Mercer Forestry Services: Resource Responsibility

In 2023, Canada faced an unprecedented wildfire season, significantly impacting its forests. Amidst this environmental challenge, Mercer Forestry Services (MFS), located in Lumby, British Columbia, provides a much-needed service related to wood harvesting and the sustainable utilization of fire-damaged wood.

Under the leadership of General Manager Marty Hiemstra, Mercer Forestry Services conducts annual harvesting operations alongside an experienced team and contractors. These operations include the annual harvesting of approximately 300,000 cubic meters of timber, of which approximately 25% has been wildfire salvage over the past two years.

Responsible forestry includes making the best of large natural disturbances such as wildfires. These calamities can be turned into opportunities,” says MFS General Manager Marty Hiemstra.

The initiation of fire-damaged wood harvesting with Mercer Forestry Services commenced in the spring of 2022 due to escalating interior BC fires in preceding years. These projects took place on Crown and Indigenous lands and involved partnerships with multiple stakeholders.

Understanding the Unprecedented 2023 Wildfire Season

The wildfire season in Canada in 2023 has left an indelible mark on the nation’s environmental landscape, stirring unprecedented concern among wildland fire experts. Notably, Canada’s wildfires have taken center stage, and according to EU’s Copernicus Atmosphere Monitoring Service, contributing a remarkable 25% of the global carbon emissions with 290 megatonnes of carbon, doubling a previous annual record. Emissions are set to rise to reach nearly 410 megatonnes, starkly contrasting the previous record of 138 megatonnes recorded in 2014. Satellite monitoring of emissions began in 2003.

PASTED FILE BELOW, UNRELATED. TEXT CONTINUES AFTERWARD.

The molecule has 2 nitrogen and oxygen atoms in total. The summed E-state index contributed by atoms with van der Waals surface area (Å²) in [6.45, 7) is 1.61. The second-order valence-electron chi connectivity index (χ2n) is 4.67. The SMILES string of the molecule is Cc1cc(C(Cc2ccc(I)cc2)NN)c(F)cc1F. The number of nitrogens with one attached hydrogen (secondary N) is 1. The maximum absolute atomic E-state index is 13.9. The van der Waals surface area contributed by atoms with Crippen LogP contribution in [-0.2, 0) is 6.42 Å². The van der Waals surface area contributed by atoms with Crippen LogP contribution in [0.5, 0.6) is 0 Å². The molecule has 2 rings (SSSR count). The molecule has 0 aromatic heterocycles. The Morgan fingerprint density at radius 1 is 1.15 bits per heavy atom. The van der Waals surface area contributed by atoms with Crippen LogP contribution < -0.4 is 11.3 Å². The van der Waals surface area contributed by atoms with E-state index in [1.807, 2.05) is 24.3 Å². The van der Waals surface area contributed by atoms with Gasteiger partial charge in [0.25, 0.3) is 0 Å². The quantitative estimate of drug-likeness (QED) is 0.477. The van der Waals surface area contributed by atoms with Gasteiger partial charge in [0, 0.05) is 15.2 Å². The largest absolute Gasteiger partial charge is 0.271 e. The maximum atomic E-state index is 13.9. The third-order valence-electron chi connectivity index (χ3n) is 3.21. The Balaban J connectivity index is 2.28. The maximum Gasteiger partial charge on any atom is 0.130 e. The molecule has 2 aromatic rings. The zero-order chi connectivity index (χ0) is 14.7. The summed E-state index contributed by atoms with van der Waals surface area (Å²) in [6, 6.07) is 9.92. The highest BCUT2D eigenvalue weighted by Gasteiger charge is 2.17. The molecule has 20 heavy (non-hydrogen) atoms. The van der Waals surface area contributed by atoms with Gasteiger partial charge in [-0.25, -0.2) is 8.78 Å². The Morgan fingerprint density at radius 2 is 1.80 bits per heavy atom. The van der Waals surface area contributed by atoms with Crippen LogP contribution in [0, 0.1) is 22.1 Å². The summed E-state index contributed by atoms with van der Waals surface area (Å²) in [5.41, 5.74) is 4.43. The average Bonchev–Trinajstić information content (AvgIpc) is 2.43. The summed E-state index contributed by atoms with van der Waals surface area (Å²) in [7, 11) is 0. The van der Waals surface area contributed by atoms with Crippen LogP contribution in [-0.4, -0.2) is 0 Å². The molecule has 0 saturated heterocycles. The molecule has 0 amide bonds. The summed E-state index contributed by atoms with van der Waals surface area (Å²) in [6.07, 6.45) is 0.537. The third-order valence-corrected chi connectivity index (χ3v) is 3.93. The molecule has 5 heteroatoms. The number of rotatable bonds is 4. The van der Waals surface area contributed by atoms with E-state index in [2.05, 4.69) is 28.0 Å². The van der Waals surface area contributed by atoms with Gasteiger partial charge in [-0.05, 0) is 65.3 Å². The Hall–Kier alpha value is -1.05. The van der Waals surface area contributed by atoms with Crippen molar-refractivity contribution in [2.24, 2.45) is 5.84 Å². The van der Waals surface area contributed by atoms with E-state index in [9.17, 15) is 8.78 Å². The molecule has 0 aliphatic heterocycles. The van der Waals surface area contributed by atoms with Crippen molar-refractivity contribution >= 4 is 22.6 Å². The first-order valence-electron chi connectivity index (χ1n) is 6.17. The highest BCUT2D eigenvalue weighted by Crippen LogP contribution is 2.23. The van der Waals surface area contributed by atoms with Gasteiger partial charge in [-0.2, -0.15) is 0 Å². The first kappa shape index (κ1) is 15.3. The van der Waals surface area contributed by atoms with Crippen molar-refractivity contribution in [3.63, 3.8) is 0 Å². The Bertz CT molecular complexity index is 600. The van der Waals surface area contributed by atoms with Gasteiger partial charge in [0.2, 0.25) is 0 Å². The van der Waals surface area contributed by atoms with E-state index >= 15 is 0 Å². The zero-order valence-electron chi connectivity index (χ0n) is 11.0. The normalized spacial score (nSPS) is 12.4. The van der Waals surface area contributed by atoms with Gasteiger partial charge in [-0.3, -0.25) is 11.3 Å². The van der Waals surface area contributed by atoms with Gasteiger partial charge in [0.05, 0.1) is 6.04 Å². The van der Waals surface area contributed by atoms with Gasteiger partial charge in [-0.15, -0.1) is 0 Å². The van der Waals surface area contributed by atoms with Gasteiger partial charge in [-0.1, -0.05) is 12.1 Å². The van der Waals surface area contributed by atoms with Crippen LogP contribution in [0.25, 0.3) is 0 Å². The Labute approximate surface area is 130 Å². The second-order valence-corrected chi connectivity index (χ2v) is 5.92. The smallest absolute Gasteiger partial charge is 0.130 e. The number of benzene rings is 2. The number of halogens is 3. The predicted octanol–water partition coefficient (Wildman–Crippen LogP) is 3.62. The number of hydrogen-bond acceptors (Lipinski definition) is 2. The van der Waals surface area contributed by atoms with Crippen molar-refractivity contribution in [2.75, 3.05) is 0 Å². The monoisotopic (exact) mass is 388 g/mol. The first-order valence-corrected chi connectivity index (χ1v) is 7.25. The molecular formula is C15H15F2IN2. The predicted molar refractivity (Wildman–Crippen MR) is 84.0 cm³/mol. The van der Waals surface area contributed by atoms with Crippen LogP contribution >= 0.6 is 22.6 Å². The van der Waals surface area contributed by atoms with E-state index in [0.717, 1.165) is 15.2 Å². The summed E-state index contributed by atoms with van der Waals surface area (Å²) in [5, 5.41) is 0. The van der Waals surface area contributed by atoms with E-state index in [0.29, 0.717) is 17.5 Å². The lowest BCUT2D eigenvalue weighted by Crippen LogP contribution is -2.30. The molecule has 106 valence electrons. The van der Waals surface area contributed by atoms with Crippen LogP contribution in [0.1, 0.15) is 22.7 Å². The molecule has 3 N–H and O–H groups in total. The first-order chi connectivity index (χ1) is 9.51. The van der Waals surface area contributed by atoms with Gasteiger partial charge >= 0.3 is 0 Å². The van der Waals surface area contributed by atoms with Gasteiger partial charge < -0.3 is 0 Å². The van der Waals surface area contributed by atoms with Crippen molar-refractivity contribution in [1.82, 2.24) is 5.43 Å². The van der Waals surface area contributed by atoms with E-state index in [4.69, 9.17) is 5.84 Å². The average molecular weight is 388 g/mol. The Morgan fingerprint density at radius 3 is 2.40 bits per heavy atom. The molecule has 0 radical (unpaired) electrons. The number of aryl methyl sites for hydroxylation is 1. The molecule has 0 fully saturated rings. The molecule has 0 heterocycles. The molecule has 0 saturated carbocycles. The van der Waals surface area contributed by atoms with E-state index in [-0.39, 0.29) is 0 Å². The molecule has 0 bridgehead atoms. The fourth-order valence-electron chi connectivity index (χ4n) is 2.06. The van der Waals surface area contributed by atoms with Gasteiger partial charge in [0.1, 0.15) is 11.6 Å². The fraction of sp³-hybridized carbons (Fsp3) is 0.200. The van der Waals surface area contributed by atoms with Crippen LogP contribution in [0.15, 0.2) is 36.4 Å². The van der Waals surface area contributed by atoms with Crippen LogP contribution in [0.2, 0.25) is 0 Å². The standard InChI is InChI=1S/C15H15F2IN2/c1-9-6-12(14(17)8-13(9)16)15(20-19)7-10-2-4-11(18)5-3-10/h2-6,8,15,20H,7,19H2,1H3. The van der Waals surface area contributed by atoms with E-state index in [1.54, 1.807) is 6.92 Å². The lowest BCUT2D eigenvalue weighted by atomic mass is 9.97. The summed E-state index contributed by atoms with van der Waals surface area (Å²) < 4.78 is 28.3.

The scale of devastation is equally staggering, with over 42 million acres of Canadian forests succumbing to the relentless flames. This figure surpasses the previous records by more than twofold. This year’s wildfire season was also the worst on record for area burned, with about 131,000 square kilometres¹ (50,579 square miles) already scorched across eastern and western Canada. According to the Canadian Interagency Forest Fire Centre, that’s about the size of Greece and greater than the combined area burned in 2016, 2019, 2020 and 2022.

These sobering statistics underscore the impact on Canada’s forests and emphasize the pressing need for responsible salvage operations in the areas ravaged by these fires.



Environmental Benefits of Harvesting Fire-Damaged Wood

Amidst the challenges posed by wildfires, the practice of harvesting fire-damaged wood offers a range of significant environmental benefits:

Forest Regeneration: Harvesting fire-damaged wood plays a pivotal role in jumpstarting the process of forest regeneration. By planting new seedlings where the dead trees are removed, natural recovery of forest ecosystems will occur faster.

Carbon Sequestration: If left untouched, fire-damaged wood can release carbon into the atmosphere as it decomposes. However, when harvested and utilized sustainably, this wood can effectively sequester carbon for an extended period, contributing to carbon mitigation efforts.

Wildlife Habitat Enhancement: Thoughtful fire-damaged wood harvesting can create diverse habitats for wildlife. Removing trees allows for increased sunlight penetration, encouraging the growth of understory vegetation that benefits various animal species.

Soil Stabilization: Post-wildfire, soil erosion becomes a concern. Harvesting fire-damaged wood and prompt regeneration can stabilize the soil, preventing erosion and preserving water quality.

Resource Recovery: If left unutilized, fire-damaged wood represents a lost resource. By salvaging and repurposing this wood for uses such as lumber, pulp, or biomass, we maximize its value and reduce the need to harvest healthy, mature trees.